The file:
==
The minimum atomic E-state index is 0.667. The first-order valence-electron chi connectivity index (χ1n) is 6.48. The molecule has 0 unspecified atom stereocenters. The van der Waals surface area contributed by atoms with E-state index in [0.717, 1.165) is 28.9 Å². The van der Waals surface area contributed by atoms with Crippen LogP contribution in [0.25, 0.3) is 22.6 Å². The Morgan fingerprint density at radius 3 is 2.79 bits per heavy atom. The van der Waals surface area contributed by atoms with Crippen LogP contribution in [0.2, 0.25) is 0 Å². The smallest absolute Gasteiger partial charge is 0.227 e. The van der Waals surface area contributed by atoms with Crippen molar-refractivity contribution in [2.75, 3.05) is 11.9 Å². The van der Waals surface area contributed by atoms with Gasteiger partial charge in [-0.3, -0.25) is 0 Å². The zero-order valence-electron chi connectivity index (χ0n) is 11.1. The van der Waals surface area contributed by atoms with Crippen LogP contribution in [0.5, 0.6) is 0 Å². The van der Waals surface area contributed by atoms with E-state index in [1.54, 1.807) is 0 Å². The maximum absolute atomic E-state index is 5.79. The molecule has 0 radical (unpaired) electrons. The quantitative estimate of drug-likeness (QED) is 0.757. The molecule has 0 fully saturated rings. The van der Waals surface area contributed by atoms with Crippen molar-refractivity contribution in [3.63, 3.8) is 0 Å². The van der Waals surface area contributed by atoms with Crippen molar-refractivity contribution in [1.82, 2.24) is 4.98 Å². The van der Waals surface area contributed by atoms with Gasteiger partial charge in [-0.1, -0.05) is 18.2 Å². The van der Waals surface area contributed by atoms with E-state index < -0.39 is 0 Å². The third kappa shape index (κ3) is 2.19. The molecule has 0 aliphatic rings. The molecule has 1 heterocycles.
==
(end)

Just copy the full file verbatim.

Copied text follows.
The minimum atomic E-state index is 0.667. The first-order valence-electron chi connectivity index (χ1n) is 6.48. The molecule has 0 unspecified atom stereocenters. The van der Waals surface area contributed by atoms with E-state index in [0.717, 1.165) is 28.9 Å². The van der Waals surface area contributed by atoms with Crippen LogP contribution in [0.25, 0.3) is 22.6 Å². The Morgan fingerprint density at radius 3 is 2.79 bits per heavy atom. The van der Waals surface area contributed by atoms with Crippen LogP contribution in [0.2, 0.25) is 0 Å². The smallest absolute Gasteiger partial charge is 0.227 e. The van der Waals surface area contributed by atoms with Crippen molar-refractivity contribution in [2.75, 3.05) is 11.9 Å². The van der Waals surface area contributed by atoms with Gasteiger partial charge in [-0.3, -0.25) is 0 Å². The zero-order valence-electron chi connectivity index (χ0n) is 11.1. The van der Waals surface area contributed by atoms with Crippen LogP contribution in [0.5, 0.6) is 0 Å². The van der Waals surface area contributed by atoms with E-state index in [1.54, 1.807) is 0 Å². The maximum absolute atomic E-state index is 5.79. The molecule has 0 radical (unpaired) electrons. The quantitative estimate of drug-likeness (QED) is 0.757. The molecule has 0 fully saturated rings. The van der Waals surface area contributed by atoms with Crippen molar-refractivity contribution in [3.63, 3.8) is 0 Å². The van der Waals surface area contributed by atoms with Crippen molar-refractivity contribution in [1.82, 2.24) is 4.98 Å². The van der Waals surface area contributed by atoms with Gasteiger partial charge in [-0.1, -0.05) is 18.2 Å². The van der Waals surface area contributed by atoms with E-state index < -0.39 is 0 Å². The third kappa shape index (κ3) is 2.19. The molecule has 0 aliphatic rings. The molecule has 1 heterocycles.